Bob Boilen

In 1988, a determined Bob Boilen started showing up on NPR's doorstep every day, looking for a way to contribute his skills in music and broadcasting to the network. His persistence paid off, and within a few weeks he was hired, on a temporary basis, to work for All Things Considered. Less than a year later, Boilen was directing the show and continued to do so for the next 18 years.

Significant listener interest in the music being played on All Things Considered, along with his and NPR's vast music collections, gave Boilen the idea to start All Songs Considered. "It was obvious to me that listeners of NPR were also lovers of music, but what also became obvious by 1999 was that the web was going to be the place to discover new music and that we wanted to be the premiere site for music discovery." The show launched in 2000, with Boilen as its host.

Before coming to NPR, Boilen found many ways to share his passion for music. From 1982 to 1986 he worked for Baltimore's Impossible Theater, where he held many posts, including composer, technician, and recording engineer. Boilen became part of music history in 1983 with the Impossible Theater production Whiz Bang, a History of Sound. In it, Boilen became one of the first composers to use audio sampling — in this case, sounds from nature and the industrial revolution. He was interviewed about Whiz Bang by Susan Stamberg on All Things Considered.

In 1985, the Washington City Paper voted Boilen 'Performance Artist of the Year.' An electronic musician, he received a grant from the Washington D.C. Commission on the Arts and Humanities to work on electronic music and performance.

After Impossible Theater, Boilen worked as a producer for a television station in Washington, D.C. He produced several projects, including a music video show. In 1997, he started producing an online show called Science Live for the Discovery Channel. He also put out two albums with his psychedelic band, Tiny Desk Unit, during the late 1970s and early 1980s. Boilen still composes and performs music and posts it for free on his website BobBoilen.info. He performs contradance music and has a podcast of contradance music that he produces with his son Julian.

Boilen's first book, Your Song Changed My Life, was published in April 2016 by HarperCollins.

Which thing is true?

I've seen thousands of concerts over the years but none of them, since 1978, have been in an arena. I never had that eureka moment, I just stopped going. That means for 34 years, I've passed on major, monster acts. No McCartney, no Springsteen, no U2 and no Led Zeppelin (that one hurts the most).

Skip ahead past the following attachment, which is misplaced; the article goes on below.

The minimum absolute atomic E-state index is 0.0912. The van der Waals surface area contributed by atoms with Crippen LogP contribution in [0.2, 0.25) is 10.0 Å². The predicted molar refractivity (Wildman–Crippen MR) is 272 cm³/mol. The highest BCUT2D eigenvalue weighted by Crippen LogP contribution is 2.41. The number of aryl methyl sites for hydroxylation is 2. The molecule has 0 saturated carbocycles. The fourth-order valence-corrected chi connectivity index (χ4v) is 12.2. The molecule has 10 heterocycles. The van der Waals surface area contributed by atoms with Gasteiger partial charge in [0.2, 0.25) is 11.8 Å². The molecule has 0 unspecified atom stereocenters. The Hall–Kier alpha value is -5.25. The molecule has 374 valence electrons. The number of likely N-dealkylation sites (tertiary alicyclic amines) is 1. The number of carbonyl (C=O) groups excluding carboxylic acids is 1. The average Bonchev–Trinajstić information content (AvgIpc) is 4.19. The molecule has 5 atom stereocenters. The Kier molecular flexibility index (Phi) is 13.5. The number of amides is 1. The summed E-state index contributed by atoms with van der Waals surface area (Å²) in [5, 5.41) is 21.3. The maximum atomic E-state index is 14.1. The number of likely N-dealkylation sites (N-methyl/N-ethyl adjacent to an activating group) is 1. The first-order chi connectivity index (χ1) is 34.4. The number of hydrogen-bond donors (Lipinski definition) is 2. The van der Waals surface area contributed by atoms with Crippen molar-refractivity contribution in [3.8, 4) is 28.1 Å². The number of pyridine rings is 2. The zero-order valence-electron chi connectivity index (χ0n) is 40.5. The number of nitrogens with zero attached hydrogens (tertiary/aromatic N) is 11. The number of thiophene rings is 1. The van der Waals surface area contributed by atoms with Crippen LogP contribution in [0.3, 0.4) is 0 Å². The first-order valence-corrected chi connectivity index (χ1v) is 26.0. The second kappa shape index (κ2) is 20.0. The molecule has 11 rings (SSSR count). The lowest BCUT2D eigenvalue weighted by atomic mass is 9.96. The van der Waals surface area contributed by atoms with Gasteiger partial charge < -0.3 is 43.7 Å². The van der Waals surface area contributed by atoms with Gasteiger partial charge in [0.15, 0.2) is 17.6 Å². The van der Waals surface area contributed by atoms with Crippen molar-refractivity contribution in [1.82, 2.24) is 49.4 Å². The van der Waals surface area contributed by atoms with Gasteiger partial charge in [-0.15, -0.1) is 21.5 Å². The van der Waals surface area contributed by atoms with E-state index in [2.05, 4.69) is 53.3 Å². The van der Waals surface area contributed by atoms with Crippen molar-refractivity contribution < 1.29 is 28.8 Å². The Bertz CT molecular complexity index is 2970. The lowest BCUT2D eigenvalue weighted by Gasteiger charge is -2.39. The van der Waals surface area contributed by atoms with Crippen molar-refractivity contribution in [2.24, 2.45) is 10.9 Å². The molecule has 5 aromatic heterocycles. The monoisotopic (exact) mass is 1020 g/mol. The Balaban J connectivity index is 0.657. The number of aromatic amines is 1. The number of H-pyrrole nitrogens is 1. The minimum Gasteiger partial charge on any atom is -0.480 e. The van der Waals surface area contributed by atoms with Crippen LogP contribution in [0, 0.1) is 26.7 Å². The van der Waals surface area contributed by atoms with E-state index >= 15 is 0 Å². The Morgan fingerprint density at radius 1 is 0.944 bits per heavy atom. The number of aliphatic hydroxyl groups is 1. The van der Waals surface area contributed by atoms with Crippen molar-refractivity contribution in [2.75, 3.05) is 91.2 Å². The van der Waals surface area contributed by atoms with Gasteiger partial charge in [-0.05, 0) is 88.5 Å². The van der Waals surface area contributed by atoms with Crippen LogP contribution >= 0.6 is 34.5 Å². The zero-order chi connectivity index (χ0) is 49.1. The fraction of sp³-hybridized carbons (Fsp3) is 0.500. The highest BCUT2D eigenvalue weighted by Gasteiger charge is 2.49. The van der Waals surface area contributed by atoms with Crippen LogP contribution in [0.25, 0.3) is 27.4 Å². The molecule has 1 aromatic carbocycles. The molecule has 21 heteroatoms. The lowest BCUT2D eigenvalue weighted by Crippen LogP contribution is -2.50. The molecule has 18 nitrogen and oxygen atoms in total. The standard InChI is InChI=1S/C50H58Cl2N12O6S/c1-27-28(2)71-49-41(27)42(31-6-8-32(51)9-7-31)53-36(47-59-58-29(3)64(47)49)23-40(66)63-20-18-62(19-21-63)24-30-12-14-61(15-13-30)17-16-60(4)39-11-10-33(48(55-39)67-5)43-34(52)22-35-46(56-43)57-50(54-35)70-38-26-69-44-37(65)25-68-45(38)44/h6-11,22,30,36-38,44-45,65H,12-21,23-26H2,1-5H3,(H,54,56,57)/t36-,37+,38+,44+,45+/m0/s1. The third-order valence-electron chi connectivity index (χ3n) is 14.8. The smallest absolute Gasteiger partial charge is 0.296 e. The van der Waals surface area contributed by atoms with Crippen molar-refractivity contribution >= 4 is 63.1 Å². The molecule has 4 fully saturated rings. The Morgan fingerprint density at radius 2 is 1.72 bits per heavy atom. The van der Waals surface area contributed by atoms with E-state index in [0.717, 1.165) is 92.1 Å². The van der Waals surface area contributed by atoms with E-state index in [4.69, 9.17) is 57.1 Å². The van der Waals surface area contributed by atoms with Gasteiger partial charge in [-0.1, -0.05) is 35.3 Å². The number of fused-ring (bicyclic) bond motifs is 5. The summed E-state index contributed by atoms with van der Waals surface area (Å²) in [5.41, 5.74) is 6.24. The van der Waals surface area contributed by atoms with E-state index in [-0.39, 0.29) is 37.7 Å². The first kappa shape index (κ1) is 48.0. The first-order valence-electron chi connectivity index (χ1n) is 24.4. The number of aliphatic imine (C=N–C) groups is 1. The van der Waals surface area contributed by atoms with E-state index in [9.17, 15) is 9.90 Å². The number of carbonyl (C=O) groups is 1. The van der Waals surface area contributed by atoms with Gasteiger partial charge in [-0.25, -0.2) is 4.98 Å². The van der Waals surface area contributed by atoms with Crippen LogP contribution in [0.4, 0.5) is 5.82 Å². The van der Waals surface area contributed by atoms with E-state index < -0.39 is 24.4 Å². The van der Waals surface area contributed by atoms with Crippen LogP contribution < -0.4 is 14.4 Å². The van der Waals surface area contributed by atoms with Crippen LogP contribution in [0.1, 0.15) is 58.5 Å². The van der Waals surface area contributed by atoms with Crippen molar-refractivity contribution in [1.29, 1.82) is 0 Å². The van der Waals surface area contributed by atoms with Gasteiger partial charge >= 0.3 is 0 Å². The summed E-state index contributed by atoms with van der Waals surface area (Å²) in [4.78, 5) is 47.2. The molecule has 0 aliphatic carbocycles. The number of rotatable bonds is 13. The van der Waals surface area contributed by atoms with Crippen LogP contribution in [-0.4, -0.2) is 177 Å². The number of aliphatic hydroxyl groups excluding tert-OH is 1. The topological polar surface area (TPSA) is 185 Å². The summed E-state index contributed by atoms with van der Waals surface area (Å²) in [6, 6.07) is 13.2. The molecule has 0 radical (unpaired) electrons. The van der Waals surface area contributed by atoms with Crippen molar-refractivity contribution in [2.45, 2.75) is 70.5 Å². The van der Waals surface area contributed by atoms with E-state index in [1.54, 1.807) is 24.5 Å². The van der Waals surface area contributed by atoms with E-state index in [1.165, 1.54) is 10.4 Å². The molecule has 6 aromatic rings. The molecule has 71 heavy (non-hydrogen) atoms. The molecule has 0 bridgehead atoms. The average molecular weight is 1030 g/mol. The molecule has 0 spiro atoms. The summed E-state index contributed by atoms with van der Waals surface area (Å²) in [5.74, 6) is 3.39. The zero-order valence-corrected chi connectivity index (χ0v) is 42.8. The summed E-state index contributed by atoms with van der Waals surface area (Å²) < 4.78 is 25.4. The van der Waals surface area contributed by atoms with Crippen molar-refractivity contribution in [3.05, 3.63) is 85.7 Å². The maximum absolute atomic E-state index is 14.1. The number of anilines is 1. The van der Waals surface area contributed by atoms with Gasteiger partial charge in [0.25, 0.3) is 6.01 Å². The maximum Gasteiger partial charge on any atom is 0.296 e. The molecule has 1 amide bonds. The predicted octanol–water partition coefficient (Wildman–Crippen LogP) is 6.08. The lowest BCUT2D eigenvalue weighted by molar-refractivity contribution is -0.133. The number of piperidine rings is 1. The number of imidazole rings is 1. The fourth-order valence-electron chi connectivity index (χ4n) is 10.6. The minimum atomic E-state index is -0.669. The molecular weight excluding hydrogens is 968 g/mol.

From the opening chugging guitar sound, this song could only be The Rolling Stones. For the first time in seven years, Mick Jagger, Keith Richards, Charlie Watts and Ronnie Wood got together to record two new songs, and you can hear "One More Shot," which was recorded in Paris with Don Was producing, right here.

I saw forty shows during the CMJ Music Marathon this year, and the one by the Brooklyn-based band People Get Ready was by far the most creative. Part of what I love about the band is the way its members think outside the box ... way outside the box. For brevity, I'll describe People Get Ready, led by guitarist, dancer and choreographer Steven Reker, as an indie-rock-performing-art-dance troupe. This is magical musical theater.

Ben Sollee is not only an unconventional cellist, but also an unconventional human being. Recently, he took his cello, walked up the long steps of the Lincoln Memorial on the mall in D.C. (along with the Mason Jar Music film crew) and began to perform. It's not legal to do that, but like I said, Ben Sollee — the guy who bikes his cello across the country — is not a follower. The following video captures the moments in the shadow of Lincoln amid a throng of tourists.

From Ben Sollee:

Alt-J is a quirky band that, over the past few months, has found its way to the top of my listening pile and is now my favorite album of the year. I'm not alone. Yesterday alt-J's album, An Awesome Wave, won the Mercury Prize. This choice prize for bands in Great Britain is selected by music journalists and other music business folks and often goes to underdogs. This year is no exception.

Pere Ubu made some of the darkest and most creative music of the late 1970s and early 1980s. Thirty five years after its release, The Modern Dance would easily make my top 10 of all time. We hear the word "industrial" bandied about to describe music — The Modern Dance exemplified that genre.

I'll admit it, I'm a sucker for a confetti cannon. But even more so, I love it when visuals draw me into a song. It doesn't happen often, but this video for the song "Red Hands" by Walk Off The Earth had me scratching my head wondering how it was done while it kept me smiling at the same time.

It's not the first time this band has made me smile. Earlier this year this Canadian band gathered round a single acoustic guitar and recorded themselves playing a cover version of Gotye's "Somebody That I Used to Know" that has now been watched 138 million times.

Morton Subotnick released the first all-electronic album, Silver Apples of the Moon, in 1967. Last Friday, he returned to Moogfest 2012 in Asheville, N.C., to perform the whole thing live.

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